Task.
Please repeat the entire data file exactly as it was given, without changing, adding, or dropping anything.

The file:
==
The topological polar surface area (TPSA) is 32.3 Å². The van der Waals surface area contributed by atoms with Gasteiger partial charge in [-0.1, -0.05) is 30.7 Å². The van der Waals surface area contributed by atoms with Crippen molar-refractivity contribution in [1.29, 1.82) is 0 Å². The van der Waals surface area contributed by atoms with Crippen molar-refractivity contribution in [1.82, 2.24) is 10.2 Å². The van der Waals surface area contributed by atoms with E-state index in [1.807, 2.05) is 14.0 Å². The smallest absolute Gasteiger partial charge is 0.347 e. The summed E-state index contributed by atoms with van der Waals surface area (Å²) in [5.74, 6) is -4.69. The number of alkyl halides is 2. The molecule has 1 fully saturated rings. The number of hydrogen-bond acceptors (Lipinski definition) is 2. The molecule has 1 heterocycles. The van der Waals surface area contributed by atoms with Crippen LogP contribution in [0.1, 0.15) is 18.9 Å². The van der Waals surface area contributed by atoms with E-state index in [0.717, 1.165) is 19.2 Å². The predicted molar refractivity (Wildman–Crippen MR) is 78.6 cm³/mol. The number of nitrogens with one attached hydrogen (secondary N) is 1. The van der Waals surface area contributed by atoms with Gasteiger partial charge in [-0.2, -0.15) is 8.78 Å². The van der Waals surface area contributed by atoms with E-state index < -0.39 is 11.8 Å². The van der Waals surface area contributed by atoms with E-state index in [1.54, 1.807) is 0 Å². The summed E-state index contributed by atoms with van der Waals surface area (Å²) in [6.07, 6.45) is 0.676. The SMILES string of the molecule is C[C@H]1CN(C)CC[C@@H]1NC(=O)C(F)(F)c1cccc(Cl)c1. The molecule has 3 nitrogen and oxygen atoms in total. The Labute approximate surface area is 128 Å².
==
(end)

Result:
The topological polar surface area (TPSA) is 32.3 Å². The van der Waals surface area contributed by atoms with Gasteiger partial charge in [-0.1, -0.05) is 30.7 Å². The van der Waals surface area contributed by atoms with Crippen molar-refractivity contribution in [1.29, 1.82) is 0 Å². The van der Waals surface area contributed by atoms with Crippen molar-refractivity contribution in [1.82, 2.24) is 10.2 Å². The van der Waals surface area contributed by atoms with E-state index in [1.807, 2.05) is 14.0 Å². The smallest absolute Gasteiger partial charge is 0.347 e. The summed E-state index contributed by atoms with van der Waals surface area (Å²) in [5.74, 6) is -4.69. The number of alkyl halides is 2. The molecule has 1 fully saturated rings. The number of hydrogen-bond acceptors (Lipinski definition) is 2. The molecule has 1 heterocycles. The van der Waals surface area contributed by atoms with Crippen LogP contribution in [0.1, 0.15) is 18.9 Å². The van der Waals surface area contributed by atoms with E-state index in [0.717, 1.165) is 19.2 Å². The predicted molar refractivity (Wildman–Crippen MR) is 78.6 cm³/mol. The number of nitrogens with one attached hydrogen (secondary N) is 1. The van der Waals surface area contributed by atoms with Gasteiger partial charge in [-0.2, -0.15) is 8.78 Å². The van der Waals surface area contributed by atoms with E-state index < -0.39 is 11.8 Å². The van der Waals surface area contributed by atoms with E-state index in [1.54, 1.807) is 0 Å². The summed E-state index contributed by atoms with van der Waals surface area (Å²) in [6.07, 6.45) is 0.676. The SMILES string of the molecule is C[C@H]1CN(C)CC[C@@H]1NC(=O)C(F)(F)c1cccc(Cl)c1. The molecule has 3 nitrogen and oxygen atoms in total. The Labute approximate surface area is 128 Å².